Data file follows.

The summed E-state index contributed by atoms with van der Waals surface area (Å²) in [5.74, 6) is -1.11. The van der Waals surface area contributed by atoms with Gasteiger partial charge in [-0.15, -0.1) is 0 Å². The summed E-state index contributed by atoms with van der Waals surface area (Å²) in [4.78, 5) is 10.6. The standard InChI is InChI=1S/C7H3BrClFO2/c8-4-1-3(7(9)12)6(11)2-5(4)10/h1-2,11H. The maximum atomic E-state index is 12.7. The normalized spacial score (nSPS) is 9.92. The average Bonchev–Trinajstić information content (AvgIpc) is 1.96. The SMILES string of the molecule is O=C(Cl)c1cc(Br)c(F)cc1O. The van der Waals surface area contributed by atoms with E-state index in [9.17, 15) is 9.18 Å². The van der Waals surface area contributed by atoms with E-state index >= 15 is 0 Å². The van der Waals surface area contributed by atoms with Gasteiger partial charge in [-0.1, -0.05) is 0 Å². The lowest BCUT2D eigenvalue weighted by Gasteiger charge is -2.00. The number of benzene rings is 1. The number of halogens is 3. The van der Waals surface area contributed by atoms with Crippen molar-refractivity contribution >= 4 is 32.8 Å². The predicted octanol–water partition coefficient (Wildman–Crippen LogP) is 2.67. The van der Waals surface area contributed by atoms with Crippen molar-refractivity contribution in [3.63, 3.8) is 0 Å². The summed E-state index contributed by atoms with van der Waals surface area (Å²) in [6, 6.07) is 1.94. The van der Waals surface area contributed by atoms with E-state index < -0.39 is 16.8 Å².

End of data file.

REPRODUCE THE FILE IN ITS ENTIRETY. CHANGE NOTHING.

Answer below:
The summed E-state index contributed by atoms with van der Waals surface area (Å²) in [5.74, 6) is -1.11. The van der Waals surface area contributed by atoms with Gasteiger partial charge in [-0.15, -0.1) is 0 Å². The summed E-state index contributed by atoms with van der Waals surface area (Å²) in [4.78, 5) is 10.6. The standard InChI is InChI=1S/C7H3BrClFO2/c8-4-1-3(7(9)12)6(11)2-5(4)10/h1-2,11H. The maximum atomic E-state index is 12.7. The normalized spacial score (nSPS) is 9.92. The average Bonchev–Trinajstić information content (AvgIpc) is 1.96. The SMILES string of the molecule is O=C(Cl)c1cc(Br)c(F)cc1O. The van der Waals surface area contributed by atoms with E-state index in [9.17, 15) is 9.18 Å². The van der Waals surface area contributed by atoms with E-state index >= 15 is 0 Å². The van der Waals surface area contributed by atoms with Gasteiger partial charge in [-0.1, -0.05) is 0 Å². The lowest BCUT2D eigenvalue weighted by Gasteiger charge is -2.00. The number of benzene rings is 1. The number of halogens is 3. The van der Waals surface area contributed by atoms with Crippen molar-refractivity contribution >= 4 is 32.8 Å². The predicted octanol–water partition coefficient (Wildman–Crippen LogP) is 2.67. The van der Waals surface area contributed by atoms with Crippen molar-refractivity contribution in [3.63, 3.8) is 0 Å². The summed E-state index contributed by atoms with van der Waals surface area (Å²) in [6, 6.07) is 1.94. The van der Waals surface area contributed by atoms with E-state index < -0.39 is 16.8 Å².